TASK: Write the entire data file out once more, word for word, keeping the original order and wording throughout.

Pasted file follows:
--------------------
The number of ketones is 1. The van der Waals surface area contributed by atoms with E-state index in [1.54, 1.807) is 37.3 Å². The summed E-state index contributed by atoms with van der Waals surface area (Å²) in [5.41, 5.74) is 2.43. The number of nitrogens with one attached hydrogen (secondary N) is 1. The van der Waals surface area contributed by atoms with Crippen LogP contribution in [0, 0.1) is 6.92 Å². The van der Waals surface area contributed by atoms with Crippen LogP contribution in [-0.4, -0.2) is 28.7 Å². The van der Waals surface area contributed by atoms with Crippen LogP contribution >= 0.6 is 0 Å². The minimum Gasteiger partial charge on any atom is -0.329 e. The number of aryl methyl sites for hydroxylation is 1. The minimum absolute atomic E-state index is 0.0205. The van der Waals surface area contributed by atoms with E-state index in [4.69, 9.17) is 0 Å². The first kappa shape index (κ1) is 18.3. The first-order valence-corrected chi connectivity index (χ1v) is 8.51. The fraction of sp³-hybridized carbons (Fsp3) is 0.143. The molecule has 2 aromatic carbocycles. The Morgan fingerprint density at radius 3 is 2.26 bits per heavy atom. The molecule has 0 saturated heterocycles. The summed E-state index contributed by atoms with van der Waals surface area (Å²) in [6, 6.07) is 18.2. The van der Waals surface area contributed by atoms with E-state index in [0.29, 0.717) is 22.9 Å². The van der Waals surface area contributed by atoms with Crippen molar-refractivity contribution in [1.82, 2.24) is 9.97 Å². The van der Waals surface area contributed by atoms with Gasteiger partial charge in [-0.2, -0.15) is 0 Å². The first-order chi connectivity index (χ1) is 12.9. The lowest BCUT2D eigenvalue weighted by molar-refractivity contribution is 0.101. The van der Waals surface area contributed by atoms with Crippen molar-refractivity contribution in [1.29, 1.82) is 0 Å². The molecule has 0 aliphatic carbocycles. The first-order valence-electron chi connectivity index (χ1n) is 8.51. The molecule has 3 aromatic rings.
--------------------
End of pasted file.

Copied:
The number of ketones is 1. The van der Waals surface area contributed by atoms with E-state index in [1.54, 1.807) is 37.3 Å². The summed E-state index contributed by atoms with van der Waals surface area (Å²) in [5.41, 5.74) is 2.43. The number of nitrogens with one attached hydrogen (secondary N) is 1. The van der Waals surface area contributed by atoms with Crippen LogP contribution in [0, 0.1) is 6.92 Å². The van der Waals surface area contributed by atoms with Crippen LogP contribution in [-0.4, -0.2) is 28.7 Å². The van der Waals surface area contributed by atoms with Crippen LogP contribution >= 0.6 is 0 Å². The minimum Gasteiger partial charge on any atom is -0.329 e. The number of aryl methyl sites for hydroxylation is 1. The minimum absolute atomic E-state index is 0.0205. The van der Waals surface area contributed by atoms with E-state index in [4.69, 9.17) is 0 Å². The first kappa shape index (κ1) is 18.3. The first-order valence-corrected chi connectivity index (χ1v) is 8.51. The fraction of sp³-hybridized carbons (Fsp3) is 0.143. The molecule has 2 aromatic carbocycles. The Morgan fingerprint density at radius 3 is 2.26 bits per heavy atom. The molecule has 0 saturated heterocycles. The summed E-state index contributed by atoms with van der Waals surface area (Å²) in [6, 6.07) is 18.2. The van der Waals surface area contributed by atoms with E-state index in [0.29, 0.717) is 22.9 Å². The van der Waals surface area contributed by atoms with Crippen molar-refractivity contribution in [1.82, 2.24) is 9.97 Å². The van der Waals surface area contributed by atoms with Gasteiger partial charge in [-0.2, -0.15) is 0 Å². The first-order chi connectivity index (χ1) is 12.9. The lowest BCUT2D eigenvalue weighted by molar-refractivity contribution is 0.101. The van der Waals surface area contributed by atoms with Crippen molar-refractivity contribution in [1.29, 1.82) is 0 Å². The molecule has 0 aliphatic carbocycles. The first-order valence-electron chi connectivity index (χ1n) is 8.51. The molecule has 3 aromatic rings.